Tlatilco Figurines


Tlatilco figurines, c. 1200–600 B.C.E., ceramic, Tlatilco, Mesoamerica (present-day Mexico) (includes examples from the National Museum of Anthropology as well as the Female Figure at the Princeton University Art Museum)

We don’t know what the people here called themselves. Tlatilco, meaning “place of hidden things,” is a Nahuatl word, given to this “culture” later. Around 2000 B.C.E., maize, squash and other crops were domesticated, which allowed people to settle in villages. The settlement of Tlatilco was located close to a lake, and fishing and the hunting of birds became important food sources.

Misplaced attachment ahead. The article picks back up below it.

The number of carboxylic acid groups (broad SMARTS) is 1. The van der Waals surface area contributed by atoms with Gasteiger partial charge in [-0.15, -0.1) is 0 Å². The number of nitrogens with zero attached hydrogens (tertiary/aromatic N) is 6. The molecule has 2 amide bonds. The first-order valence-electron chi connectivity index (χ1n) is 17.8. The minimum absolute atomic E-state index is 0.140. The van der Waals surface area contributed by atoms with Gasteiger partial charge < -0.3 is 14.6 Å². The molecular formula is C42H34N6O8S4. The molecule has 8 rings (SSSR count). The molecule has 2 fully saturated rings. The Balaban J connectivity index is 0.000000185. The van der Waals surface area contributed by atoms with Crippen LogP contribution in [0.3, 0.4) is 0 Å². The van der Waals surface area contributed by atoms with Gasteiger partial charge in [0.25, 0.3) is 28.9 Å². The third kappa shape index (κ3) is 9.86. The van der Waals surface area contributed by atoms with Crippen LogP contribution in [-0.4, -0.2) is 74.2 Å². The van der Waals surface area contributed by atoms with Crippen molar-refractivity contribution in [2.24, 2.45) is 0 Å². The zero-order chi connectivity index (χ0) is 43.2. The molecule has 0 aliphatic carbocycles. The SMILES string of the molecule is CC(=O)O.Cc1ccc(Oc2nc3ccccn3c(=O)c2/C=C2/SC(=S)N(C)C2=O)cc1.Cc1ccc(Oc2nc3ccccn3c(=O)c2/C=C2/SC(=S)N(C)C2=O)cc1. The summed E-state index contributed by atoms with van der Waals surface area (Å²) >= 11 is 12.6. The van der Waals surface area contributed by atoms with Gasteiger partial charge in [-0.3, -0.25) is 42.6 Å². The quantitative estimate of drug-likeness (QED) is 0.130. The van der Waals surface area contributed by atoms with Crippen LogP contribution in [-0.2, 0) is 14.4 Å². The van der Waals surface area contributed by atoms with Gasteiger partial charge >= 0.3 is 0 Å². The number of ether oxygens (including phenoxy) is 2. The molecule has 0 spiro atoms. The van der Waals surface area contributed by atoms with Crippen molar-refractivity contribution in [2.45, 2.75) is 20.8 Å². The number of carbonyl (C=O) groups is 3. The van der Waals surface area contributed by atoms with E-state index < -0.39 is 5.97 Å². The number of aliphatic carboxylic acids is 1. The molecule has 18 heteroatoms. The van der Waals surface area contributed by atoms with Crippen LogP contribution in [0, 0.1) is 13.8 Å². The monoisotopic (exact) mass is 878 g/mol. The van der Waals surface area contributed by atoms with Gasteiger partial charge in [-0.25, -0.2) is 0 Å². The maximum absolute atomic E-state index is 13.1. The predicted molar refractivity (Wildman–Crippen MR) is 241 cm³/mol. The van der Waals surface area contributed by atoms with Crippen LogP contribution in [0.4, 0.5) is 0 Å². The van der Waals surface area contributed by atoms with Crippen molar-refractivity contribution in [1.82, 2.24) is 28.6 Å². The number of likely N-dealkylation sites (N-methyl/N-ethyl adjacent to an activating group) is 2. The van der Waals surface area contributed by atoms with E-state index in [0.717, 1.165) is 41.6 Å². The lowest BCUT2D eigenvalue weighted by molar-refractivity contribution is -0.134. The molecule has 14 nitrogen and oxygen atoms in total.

Archaeologists have found more than 340 burials at Tlatilco, with many more destroyed in the first half of the 20th century.


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Cite this page as: Dr. Lauren Kilroy-Ewbank and Dr. Steven Zucker, "Tlatilco Figurines," in Smarthistory, December 16, 2015, accessed June 28, 2017, https://smarthistory.org/tlatilco-figurines-2/.